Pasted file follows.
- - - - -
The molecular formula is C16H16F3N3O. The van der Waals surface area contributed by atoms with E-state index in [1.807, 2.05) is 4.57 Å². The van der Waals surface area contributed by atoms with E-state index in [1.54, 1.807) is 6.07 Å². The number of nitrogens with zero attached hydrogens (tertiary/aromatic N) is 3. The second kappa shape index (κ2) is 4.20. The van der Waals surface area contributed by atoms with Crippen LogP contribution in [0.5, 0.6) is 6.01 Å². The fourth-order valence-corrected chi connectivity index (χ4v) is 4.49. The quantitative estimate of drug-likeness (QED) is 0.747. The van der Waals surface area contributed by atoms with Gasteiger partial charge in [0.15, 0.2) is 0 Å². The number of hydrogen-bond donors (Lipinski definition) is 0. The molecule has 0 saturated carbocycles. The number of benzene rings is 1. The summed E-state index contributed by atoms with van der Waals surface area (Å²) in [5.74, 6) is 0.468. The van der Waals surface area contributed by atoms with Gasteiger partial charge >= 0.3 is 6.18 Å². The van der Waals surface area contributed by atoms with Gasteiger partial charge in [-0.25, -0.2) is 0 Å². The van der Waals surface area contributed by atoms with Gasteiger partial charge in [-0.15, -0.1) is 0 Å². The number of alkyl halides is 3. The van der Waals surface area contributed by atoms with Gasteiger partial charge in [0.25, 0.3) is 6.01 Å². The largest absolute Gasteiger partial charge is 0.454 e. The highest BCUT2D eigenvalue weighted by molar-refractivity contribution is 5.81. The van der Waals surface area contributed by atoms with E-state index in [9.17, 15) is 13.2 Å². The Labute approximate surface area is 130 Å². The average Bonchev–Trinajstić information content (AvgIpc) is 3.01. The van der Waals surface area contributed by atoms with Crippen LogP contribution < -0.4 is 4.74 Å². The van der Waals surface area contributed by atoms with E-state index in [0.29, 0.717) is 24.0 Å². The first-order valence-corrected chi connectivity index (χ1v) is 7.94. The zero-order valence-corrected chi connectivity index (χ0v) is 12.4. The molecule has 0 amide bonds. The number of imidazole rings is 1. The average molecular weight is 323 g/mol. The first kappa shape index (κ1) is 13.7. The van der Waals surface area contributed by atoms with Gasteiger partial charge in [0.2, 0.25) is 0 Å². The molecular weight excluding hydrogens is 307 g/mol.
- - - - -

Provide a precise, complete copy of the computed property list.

The molecular formula is C16H16F3N3O. The van der Waals surface area contributed by atoms with E-state index in [1.807, 2.05) is 4.57 Å². The van der Waals surface area contributed by atoms with E-state index in [1.54, 1.807) is 6.07 Å². The number of nitrogens with zero attached hydrogens (tertiary/aromatic N) is 3. The second kappa shape index (κ2) is 4.20. The van der Waals surface area contributed by atoms with Crippen LogP contribution in [0.5, 0.6) is 6.01 Å². The fourth-order valence-corrected chi connectivity index (χ4v) is 4.49. The quantitative estimate of drug-likeness (QED) is 0.747. The van der Waals surface area contributed by atoms with Gasteiger partial charge in [0.15, 0.2) is 0 Å². The number of hydrogen-bond donors (Lipinski definition) is 0. The molecule has 0 saturated carbocycles. The number of benzene rings is 1. The summed E-state index contributed by atoms with van der Waals surface area (Å²) in [5.74, 6) is 0.468. The van der Waals surface area contributed by atoms with Gasteiger partial charge >= 0.3 is 6.18 Å². The van der Waals surface area contributed by atoms with Gasteiger partial charge in [-0.25, -0.2) is 0 Å². The van der Waals surface area contributed by atoms with Gasteiger partial charge in [-0.15, -0.1) is 0 Å². The number of alkyl halides is 3. The van der Waals surface area contributed by atoms with Gasteiger partial charge in [0.25, 0.3) is 6.01 Å². The largest absolute Gasteiger partial charge is 0.454 e. The highest BCUT2D eigenvalue weighted by molar-refractivity contribution is 5.81. The van der Waals surface area contributed by atoms with E-state index in [9.17, 15) is 13.2 Å². The Labute approximate surface area is 130 Å². The average Bonchev–Trinajstić information content (AvgIpc) is 3.01. The van der Waals surface area contributed by atoms with Crippen LogP contribution < -0.4 is 4.74 Å². The van der Waals surface area contributed by atoms with E-state index in [0.29, 0.717) is 24.0 Å². The first-order valence-corrected chi connectivity index (χ1v) is 7.94. The zero-order valence-corrected chi connectivity index (χ0v) is 12.4. The molecule has 0 amide bonds. The number of imidazole rings is 1. The average molecular weight is 323 g/mol. The first kappa shape index (κ1) is 13.7. The van der Waals surface area contributed by atoms with Gasteiger partial charge in [0.2, 0.25) is 0 Å². The molecular weight excluding hydrogens is 307 g/mol.